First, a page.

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**SHORT ANSWER TYPE QUESTIONS**

**Q.1. On what factors does the resistance of a conductor depend ?OrList the factors on which the resistance of a conductor in the shape of a wire depends. [CBSE 2019]Ans:** Resistance of a conductor (i) is directly proportional to its length, (ii) inversely proportional to its cross-section area and depends on the material of the conductor. Resistance also depends on the temperature.

(b) If the given blub is replaced by a blub of rating 25 W, 220 V, will there be any change in the value of current and resistance ? Justify your answer and determine the change. [CBSE 2019]

∴ Current drawn by the bulb

and resistance of the bulb R =

(b) On taking another bulb of power P' = 25 W and voltage V = 220 V, there is a change in the value of current and resistance because their values depend on the power of the bulb.

New current

and new resistance

A device of resistance R is connected across a source of V voltage and draws a current I . Derive an expression for power in terms of voltage (or current) and resistance. [CBSE 2019]

Ans:

W = QV.

But Q = It ∴ W = VIt

As power is defined as the rate of doing work, hence

If R be the value of resistance of the conductor, then V - RI and hence

P = VI = (RI)I = I

Again

Thus, in general we can say that electric power is given by

∴ Current in the circuit I

∴ Power used in the 2Ω resistor P

(ii) When 2 Ω resistor is joined to a 4 V battery in parallel with 12 Ω and 2 Ω resistors, current flowing in 2 Ω resistor is independent of the other resistors.

∴ Current flowing through 2Ω resistor

∴ Power used in the 2Ω resistor

∴

In series combination, the same current flows in all the resistances but the potential difference across each of the resistance is different.

According to Ohm ’s law, we have

If the total potential difference between A and B is V, then

Let the equivalent resistance be R, then

V = IR

and hence

⇒

Ans:

Ans.

Ans

V ∝ I or V = IR

Here, constant R is known as the resistance of given conductor.

(b) Resistance of a metal wire of length 5 m is 100 Ω. If the area of crosssection of the wire is 3 x 10

where ρ is a constant, which is known as the electrical resistivity of the material of conductor.

Thus, resistivity ρ = RA/l

∴ SI unit of resistivity ρ shall be = Ω-m

(b) Here l = 5 m, R = 100 Ω and A = 3 x 10

∴ Resistivity of the material of wire ρ = RA/l =

(b) In an electric circuit two resistors of 12Ω each are joined in parallel to a 6 V battery. Find the current drawn from the battery. [CBSE 2019]

In parallel combination of three resistances R

I = I

The potential difference across each of these resistances is the same.

Thus, from Ohm’s law

If R is the equivalent resistance then,

I = V/R

∴

and

(b) Here R

Net resistance R o f the parallel grouping is :

∴ Current drawn by the circuit from the battery I =

The effective resistance of parallel combination of R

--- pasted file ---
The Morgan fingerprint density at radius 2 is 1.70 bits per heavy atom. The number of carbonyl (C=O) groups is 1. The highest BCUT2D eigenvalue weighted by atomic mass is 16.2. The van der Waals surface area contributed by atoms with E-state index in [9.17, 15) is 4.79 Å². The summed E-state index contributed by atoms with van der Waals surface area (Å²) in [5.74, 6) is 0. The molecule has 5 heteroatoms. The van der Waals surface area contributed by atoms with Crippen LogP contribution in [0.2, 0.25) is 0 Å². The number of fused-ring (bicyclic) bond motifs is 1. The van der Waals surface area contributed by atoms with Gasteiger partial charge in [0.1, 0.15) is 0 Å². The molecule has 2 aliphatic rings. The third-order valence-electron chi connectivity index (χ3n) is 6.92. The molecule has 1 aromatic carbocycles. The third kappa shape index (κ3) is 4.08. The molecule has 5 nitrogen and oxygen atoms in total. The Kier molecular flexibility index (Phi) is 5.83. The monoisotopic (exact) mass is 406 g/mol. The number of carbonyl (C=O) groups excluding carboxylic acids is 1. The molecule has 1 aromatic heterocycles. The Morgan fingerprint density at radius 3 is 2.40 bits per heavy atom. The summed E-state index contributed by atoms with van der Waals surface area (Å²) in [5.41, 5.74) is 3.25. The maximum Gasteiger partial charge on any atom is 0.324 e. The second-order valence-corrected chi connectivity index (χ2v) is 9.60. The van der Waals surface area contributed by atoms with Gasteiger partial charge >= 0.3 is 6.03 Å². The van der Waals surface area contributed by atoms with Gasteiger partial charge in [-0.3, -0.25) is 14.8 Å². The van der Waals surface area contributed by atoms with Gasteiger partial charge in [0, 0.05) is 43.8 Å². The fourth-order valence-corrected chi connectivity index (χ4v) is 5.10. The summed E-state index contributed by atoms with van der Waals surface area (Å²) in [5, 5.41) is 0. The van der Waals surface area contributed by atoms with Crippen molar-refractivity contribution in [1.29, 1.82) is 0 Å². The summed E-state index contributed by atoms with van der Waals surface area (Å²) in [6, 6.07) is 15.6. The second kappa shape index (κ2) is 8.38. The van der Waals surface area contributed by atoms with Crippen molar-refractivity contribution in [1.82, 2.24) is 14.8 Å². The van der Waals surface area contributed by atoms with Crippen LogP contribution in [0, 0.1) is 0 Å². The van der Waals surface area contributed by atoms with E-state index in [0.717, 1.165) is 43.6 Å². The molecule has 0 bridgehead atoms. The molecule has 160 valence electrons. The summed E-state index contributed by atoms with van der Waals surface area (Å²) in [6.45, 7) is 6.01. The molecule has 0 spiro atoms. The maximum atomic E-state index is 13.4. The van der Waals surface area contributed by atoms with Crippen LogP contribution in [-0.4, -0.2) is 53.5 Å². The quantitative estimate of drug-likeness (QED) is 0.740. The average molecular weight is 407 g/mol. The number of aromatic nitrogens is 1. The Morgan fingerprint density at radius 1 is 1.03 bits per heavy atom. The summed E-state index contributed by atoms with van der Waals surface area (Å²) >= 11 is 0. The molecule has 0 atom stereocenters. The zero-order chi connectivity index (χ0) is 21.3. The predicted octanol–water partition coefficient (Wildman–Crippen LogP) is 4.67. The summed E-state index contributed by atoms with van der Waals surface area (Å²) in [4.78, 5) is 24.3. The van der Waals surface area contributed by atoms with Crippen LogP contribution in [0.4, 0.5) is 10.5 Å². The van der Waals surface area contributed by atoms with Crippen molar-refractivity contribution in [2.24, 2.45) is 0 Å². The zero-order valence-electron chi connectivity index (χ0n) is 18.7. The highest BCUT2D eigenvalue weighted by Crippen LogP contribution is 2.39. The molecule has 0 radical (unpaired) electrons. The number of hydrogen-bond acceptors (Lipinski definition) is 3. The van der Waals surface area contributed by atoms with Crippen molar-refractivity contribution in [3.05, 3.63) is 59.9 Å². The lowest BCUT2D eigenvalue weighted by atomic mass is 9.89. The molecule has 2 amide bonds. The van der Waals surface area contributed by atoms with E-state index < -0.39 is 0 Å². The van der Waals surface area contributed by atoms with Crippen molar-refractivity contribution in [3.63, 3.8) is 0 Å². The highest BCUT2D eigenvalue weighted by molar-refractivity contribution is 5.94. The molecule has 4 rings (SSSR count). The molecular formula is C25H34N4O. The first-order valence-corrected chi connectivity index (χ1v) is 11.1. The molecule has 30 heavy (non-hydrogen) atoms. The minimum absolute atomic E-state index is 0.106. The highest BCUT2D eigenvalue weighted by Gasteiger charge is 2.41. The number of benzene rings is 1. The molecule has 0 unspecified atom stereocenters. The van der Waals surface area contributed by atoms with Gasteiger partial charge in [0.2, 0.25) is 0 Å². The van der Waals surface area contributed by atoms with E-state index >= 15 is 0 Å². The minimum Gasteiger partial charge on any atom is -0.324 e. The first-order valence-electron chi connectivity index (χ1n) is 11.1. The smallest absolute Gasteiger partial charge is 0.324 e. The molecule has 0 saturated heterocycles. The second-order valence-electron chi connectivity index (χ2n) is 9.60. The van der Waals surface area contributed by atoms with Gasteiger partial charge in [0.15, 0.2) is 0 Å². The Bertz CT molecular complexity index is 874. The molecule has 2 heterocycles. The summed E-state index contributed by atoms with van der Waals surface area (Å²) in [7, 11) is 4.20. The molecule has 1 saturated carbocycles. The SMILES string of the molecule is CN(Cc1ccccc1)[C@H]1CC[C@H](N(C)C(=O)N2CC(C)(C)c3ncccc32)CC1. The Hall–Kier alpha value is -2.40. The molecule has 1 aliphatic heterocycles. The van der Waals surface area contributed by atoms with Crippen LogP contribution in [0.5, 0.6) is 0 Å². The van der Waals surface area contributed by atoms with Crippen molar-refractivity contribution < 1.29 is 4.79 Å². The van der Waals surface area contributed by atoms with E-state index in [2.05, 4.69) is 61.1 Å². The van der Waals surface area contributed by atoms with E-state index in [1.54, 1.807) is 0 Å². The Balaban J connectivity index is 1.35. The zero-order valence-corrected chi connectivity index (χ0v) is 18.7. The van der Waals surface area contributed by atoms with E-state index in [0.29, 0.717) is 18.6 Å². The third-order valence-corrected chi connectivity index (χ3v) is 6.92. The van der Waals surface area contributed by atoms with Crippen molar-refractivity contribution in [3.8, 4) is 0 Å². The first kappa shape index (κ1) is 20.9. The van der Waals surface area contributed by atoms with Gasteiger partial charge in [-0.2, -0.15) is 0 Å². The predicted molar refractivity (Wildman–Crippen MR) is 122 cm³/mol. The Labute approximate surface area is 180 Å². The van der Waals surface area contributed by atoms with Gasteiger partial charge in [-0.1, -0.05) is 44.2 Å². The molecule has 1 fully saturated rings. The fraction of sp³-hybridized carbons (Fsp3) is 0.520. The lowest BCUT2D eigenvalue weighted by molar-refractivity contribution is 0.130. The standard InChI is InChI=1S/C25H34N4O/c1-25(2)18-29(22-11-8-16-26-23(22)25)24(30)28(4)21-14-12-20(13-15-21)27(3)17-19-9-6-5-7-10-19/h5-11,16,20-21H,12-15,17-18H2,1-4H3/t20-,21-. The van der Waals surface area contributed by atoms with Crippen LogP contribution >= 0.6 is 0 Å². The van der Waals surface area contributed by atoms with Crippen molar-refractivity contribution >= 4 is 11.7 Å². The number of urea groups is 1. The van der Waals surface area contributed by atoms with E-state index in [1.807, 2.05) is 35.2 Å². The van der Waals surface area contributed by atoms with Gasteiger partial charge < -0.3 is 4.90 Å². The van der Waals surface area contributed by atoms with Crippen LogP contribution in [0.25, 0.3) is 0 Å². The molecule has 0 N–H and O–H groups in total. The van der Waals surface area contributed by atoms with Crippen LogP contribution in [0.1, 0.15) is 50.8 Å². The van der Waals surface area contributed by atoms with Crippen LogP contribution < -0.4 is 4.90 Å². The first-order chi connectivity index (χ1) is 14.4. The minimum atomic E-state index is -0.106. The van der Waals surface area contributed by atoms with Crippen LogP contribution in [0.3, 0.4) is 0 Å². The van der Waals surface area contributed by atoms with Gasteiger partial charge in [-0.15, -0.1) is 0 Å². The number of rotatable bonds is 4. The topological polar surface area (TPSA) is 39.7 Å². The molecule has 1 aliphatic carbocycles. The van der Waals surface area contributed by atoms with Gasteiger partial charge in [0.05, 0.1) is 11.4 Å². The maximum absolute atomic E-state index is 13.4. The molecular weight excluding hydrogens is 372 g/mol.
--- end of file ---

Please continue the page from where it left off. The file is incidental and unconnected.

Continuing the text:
∴ Net resistance of the circuit R = R

∴ Current through 12 Ω resistor = Circuit current

(ii) Both ammeters A

(ii) Calculate the electric current passing through the above circuit w hen the key is closed. (iii) Potential difference across 15 Ω resistor. [CBSE 2019]

(i) The schematic diagram is given in Fig. 12.25.

(ii) Here total voltage V = 5 x 2 = 10 V

and total resistance R = R

= 5 + 10 + 15 = 30 Ω

∴ Current passing through the circuit when the key is closed

(iii) Potential difference across resistor R3 of 15 Ω

(i) To obtain an equivalent resistance R

(ii) To obtain equivalent resistance R

Ans:

Heat H = I

Ans:

Ans:

In parallel combination of three resistances R

I = I

The potential difference across each of these resistances is the same.

Thus, from Ohm’s law

If R is the equivalent resistance then,

I = V/R

∴

and

Ans:

Ans:

Ans. (a) The resistance of a conductor is a property of the conductor, which affects the flow of current through it on maintaining a potential difference across its ends.

Unit of resistance is ohm. Resistance of a conductor is said to be 1 ohm, if a potential difference of 1 V is to be applied across its ends for m aintaining flow of 1 A current.

(b) If given resistance wire is replaced by another thicker wire o f same material and same length then cross-section area of wire is increased and consequently its resistance decreases So the current flowing in the circuit increases.

(b) Here radius of wire r = 0.01 cm = 0.01 x 10

⇒

Electric power P = VI = I

(b) We know that slope of V-I graph for a given wire gives its resistance and in given figure slope of graph is more for wire A. It means that R

In series arrangement same current I flows through both the resistance.

As heat produced per unit time is given by I

Ans. (a) A rheostat, (b) A closed plug key.

Ans:

Ans:

Ans:

Ans:

**Ans:** 3.6 x 10^{6} J = 1 kW h.**Q.32. Define an electric circuit. Draw a labelled, schematic diagram of an electric circuit comprising of a cell, a resistor, an ammeter, a voltmeter and a closed switch. Distinguish between an open and a closed circuit. [CBSE 2015]****Ans:** A continuous and closed path of an electric current is called an electric circuit.

A labelled, schematic diagram of an electric circuit showing a cell E, a resistor R, an ammeter A, a voltmeter V and a closed switch S is shown here.

An electric circuit is said to be an open circuit when the switch is in ‘off’ mode (or key is unplugged) and no current flows in the circuit.

The circuit is said to be a closed circuit when the switch is in 'on' mode (or key is plugged) and a current flows in the circuit.**Q.33. (a) n electrons, each carrying a charge -e, are flowing across a unit crosssection of a metallic wire in unit time from east to west. Write an expression for electric current and also give its direction of flow. Give reason for your answer.****(b) The charge possessed by an electron is 1.6 x 10 ^{-19} coulomb. Find the number of electrons that will flow per second to constitute a current of 1 ampere. [CBSE 2015]**

electric current I =

As electrons are flowing from east to west, the direction of electric current is from west to east.

(b) Here current I = 1 A, time t = 1 s and charge on each electron e = 1.6 x 10

Hence, number of electrons flowing n =

(b) How will the resistivity of a conductor change when its length is tripled by stretching it ? [CBSE 2015]

Ans. (a) The resistance of a cylindrical conductor i.e., a wire (R) is (i) directly proportional to its length L, (ii) inversely proportional to its cross-section area A and (iii) depends on the nature of material of wire. Mathematically,